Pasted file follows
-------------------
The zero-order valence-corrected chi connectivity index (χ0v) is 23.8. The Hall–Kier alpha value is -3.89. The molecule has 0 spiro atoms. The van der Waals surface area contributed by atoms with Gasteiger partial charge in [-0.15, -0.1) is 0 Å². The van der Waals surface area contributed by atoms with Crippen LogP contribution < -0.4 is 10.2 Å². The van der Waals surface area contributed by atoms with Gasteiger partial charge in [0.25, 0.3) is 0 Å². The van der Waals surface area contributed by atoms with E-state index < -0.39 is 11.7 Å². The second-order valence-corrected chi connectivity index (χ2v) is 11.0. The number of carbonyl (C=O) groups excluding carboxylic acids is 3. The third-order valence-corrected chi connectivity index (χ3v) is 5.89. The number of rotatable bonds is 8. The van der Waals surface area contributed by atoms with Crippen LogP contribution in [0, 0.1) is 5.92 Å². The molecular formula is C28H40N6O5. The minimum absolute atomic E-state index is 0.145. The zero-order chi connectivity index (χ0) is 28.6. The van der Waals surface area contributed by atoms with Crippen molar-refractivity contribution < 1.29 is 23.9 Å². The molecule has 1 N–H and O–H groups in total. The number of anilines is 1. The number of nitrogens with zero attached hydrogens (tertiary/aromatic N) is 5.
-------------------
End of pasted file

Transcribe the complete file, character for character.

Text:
The zero-order valence-corrected chi connectivity index (χ0v) is 23.8. The Hall–Kier alpha value is -3.89. The molecule has 0 spiro atoms. The van der Waals surface area contributed by atoms with Gasteiger partial charge in [-0.15, -0.1) is 0 Å². The van der Waals surface area contributed by atoms with Crippen LogP contribution < -0.4 is 10.2 Å². The van der Waals surface area contributed by atoms with Gasteiger partial charge in [0.25, 0.3) is 0 Å². The van der Waals surface area contributed by atoms with E-state index < -0.39 is 11.7 Å². The second-order valence-corrected chi connectivity index (χ2v) is 11.0. The number of carbonyl (C=O) groups excluding carboxylic acids is 3. The third-order valence-corrected chi connectivity index (χ3v) is 5.89. The number of rotatable bonds is 8. The van der Waals surface area contributed by atoms with Crippen LogP contribution in [0, 0.1) is 5.92 Å². The molecular formula is C28H40N6O5. The minimum absolute atomic E-state index is 0.145. The zero-order chi connectivity index (χ0) is 28.6. The van der Waals surface area contributed by atoms with Crippen molar-refractivity contribution < 1.29 is 23.9 Å². The molecule has 1 N–H and O–H groups in total. The number of anilines is 1. The number of nitrogens with zero attached hydrogens (tertiary/aromatic N) is 5.